Mortgage brokers are putting customers in more debt with riskier loans, due to a conflict of interest brought about by juicy commission payments, reveals a report conducted by the industry regulator.
The independent investigation into mortgage broker remuneration was
conducted by the Australian Securities and Investment Commission (ASIC),
after a CHOICE shadow shop found brokers failed to act in the best interest
The 243-page report – which analysed four years of data from lenders,
aggregators, brokers and other industry stakeholders – recommends to
financial services minister Kelly O'Dwyer that the industry moves away from
conflicting commission payments.
Commissions create "a clear conflict of interest"
Brokers are paid commissions to put the needs of banks first, the report
found, in spite of 86% of people believing brokers have an obligation to
prioritise the interests of customers.
"Brokers typically do not earn a salary...therefore, most brokers' entire
income is derived from commissions," reveals the report.
But the commissions paid for each mortgage sold are substantial. The
average $500,000 mortgage issued in 2015 returned an upfront commission
payment of $3100. Additionally, brokers are paid an ongoing 'trail
commission' of about $75 a month, earning an average $900 payment after the
first year of the loan.
Our shadow shop found only two of 15
brokers will disclose they are being paid a commission.
Select banks will pay grossly higher commissions, leading to a bias towards
their products, even though the loan isn't in the best interest of the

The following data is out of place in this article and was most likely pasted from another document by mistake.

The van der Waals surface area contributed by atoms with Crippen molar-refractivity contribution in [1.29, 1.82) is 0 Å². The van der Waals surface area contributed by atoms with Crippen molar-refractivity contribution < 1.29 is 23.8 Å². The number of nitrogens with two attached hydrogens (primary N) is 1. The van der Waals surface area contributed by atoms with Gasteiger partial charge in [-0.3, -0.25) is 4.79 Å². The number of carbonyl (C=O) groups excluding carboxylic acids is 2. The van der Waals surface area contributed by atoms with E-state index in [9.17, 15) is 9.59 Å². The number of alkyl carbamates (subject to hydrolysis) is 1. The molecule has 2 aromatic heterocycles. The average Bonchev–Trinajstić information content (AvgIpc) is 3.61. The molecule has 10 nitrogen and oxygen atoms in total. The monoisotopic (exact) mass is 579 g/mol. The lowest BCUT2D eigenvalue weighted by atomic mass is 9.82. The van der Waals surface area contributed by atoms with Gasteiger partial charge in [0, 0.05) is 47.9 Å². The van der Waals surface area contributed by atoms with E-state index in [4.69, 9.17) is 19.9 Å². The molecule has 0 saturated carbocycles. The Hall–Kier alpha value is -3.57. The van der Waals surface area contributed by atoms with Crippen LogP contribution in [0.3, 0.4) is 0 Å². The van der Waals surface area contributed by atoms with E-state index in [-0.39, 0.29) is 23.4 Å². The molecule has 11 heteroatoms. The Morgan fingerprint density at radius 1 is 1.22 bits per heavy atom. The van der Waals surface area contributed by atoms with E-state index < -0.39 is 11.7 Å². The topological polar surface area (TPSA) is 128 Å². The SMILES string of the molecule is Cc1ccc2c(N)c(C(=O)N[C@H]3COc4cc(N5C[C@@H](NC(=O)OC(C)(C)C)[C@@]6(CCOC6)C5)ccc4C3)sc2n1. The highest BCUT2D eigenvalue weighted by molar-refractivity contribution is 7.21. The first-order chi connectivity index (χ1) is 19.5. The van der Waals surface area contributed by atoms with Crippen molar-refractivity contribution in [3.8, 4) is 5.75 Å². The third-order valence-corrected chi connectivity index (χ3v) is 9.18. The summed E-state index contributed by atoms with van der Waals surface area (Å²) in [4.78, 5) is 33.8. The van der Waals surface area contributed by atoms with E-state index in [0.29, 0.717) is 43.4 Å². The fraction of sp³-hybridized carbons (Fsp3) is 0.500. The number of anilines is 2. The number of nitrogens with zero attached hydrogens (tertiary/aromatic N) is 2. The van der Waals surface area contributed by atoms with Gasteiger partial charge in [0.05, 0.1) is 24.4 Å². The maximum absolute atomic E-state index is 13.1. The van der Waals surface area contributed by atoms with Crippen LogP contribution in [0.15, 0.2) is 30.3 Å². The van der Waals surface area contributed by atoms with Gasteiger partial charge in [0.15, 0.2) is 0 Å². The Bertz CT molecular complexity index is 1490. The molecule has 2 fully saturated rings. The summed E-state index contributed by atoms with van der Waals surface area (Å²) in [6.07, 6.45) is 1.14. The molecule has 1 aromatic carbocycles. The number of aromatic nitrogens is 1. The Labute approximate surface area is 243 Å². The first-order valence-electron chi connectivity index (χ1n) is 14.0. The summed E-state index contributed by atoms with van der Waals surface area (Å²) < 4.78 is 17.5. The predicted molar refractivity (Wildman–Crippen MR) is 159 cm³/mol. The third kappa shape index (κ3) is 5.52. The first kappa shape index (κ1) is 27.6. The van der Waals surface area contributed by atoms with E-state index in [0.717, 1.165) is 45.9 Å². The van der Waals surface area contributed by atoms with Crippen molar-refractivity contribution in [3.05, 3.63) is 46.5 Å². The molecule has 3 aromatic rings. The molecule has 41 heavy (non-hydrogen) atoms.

customer. The difference in upfront commission payments can be as high as
The relationship between Commonwealth Bank and Aussie Home Loans was used
as an example to illustrate a bias to one loan provider. One in five
mortgages are sold by Commonwealth Bank, but the number of its loans sold
by mortgage broker Aussie Home Loans was closer to two in five.
The Commonwealth Bank is a majority owner of Aussie Home Loans with an 80%
Not all commissions are monetary. Best-selling brokers will be offered
exclusive memberships to 'broker clubs'. The benefits include free trips
overseas to 'conferences'. One [aggregator] spent $1 million on a cruise
to the Caribbean for its brokers, at a per head price of $13,000.
Increasing your debt and rewarding riskier loans
The report debunked a popular myth surrounding mortgage brokers. Mortgage
brokers offer loans with "the same interest rate as going direct to the
A broker selling a loan with a lower interest rate could have his
commission docked, while brokers could be paid higher commissions for
selling riskier loans.
One bank went a step further by paying aggregators – the business
reselling a bank's loan and working with individual brokers – larger
commissions for selling loans with an increased risk.
In fact, the loans sold by mortgage brokers tended to default more often
than those issued by banks. ASIC found loans arranged by brokers were 25%
more likely to go into arrears.
The loans being sold by mortgage brokers also tend to place their
customers into more debt. Brokers are incentivised to sell interest-only
loans, because it makes it possible for people to borrow more money. The
report reveals the average mortgage broker borrows $451,000, which is $31,000 more
than the average loan issued by a bank lender.
The financial services minister has called for comment on the report's
findings by the end of June, with the aim of reforming the worst conflicts across the home lending sector.